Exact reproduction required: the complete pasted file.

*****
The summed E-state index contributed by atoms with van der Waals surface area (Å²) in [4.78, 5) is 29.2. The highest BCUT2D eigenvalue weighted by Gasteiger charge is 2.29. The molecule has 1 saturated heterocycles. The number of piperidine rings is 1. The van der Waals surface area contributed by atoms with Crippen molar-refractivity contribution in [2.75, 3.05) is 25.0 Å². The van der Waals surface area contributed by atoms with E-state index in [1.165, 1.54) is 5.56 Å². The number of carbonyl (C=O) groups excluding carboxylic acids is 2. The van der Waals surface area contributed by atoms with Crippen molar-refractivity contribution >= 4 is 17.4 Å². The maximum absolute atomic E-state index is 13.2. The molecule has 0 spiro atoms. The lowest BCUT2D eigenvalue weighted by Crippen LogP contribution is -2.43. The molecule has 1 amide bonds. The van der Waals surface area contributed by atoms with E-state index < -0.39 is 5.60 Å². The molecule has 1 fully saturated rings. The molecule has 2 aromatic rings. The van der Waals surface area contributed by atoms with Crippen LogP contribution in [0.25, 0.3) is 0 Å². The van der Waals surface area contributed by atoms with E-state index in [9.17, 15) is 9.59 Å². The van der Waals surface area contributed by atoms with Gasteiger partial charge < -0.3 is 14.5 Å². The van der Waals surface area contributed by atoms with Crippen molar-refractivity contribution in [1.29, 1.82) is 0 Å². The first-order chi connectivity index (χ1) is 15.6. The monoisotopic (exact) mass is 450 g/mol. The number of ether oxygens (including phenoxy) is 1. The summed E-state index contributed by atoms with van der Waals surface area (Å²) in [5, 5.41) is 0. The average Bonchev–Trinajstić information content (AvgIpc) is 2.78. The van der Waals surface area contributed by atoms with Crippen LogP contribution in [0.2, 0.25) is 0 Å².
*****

The summed E-state index contributed by atoms with van der Waals surface area (Å²) in [4.78, 5) is 29.2. The highest BCUT2D eigenvalue weighted by Gasteiger charge is 2.29. The molecule has 1 saturated heterocycles. The number of piperidine rings is 1. The van der Waals surface area contributed by atoms with Crippen molar-refractivity contribution in [2.75, 3.05) is 25.0 Å². The van der Waals surface area contributed by atoms with E-state index in [1.165, 1.54) is 5.56 Å². The number of carbonyl (C=O) groups excluding carboxylic acids is 2. The van der Waals surface area contributed by atoms with Crippen molar-refractivity contribution >= 4 is 17.4 Å². The maximum absolute atomic E-state index is 13.2. The molecule has 0 spiro atoms. The lowest BCUT2D eigenvalue weighted by Crippen LogP contribution is -2.43. The molecule has 1 amide bonds. The van der Waals surface area contributed by atoms with E-state index < -0.39 is 5.60 Å². The molecule has 1 fully saturated rings. The molecule has 2 aromatic rings. The van der Waals surface area contributed by atoms with Crippen LogP contribution in [0.25, 0.3) is 0 Å². The van der Waals surface area contributed by atoms with E-state index in [9.17, 15) is 9.59 Å². The van der Waals surface area contributed by atoms with Gasteiger partial charge < -0.3 is 14.5 Å². The van der Waals surface area contributed by atoms with Crippen molar-refractivity contribution in [1.29, 1.82) is 0 Å². The first-order chi connectivity index (χ1) is 15.6. The monoisotopic (exact) mass is 450 g/mol. The number of ether oxygens (including phenoxy) is 1. The summed E-state index contributed by atoms with van der Waals surface area (Å²) in [5, 5.41) is 0. The average Bonchev–Trinajstić information content (AvgIpc) is 2.78. The van der Waals surface area contributed by atoms with Crippen LogP contribution in [0.2, 0.25) is 0 Å².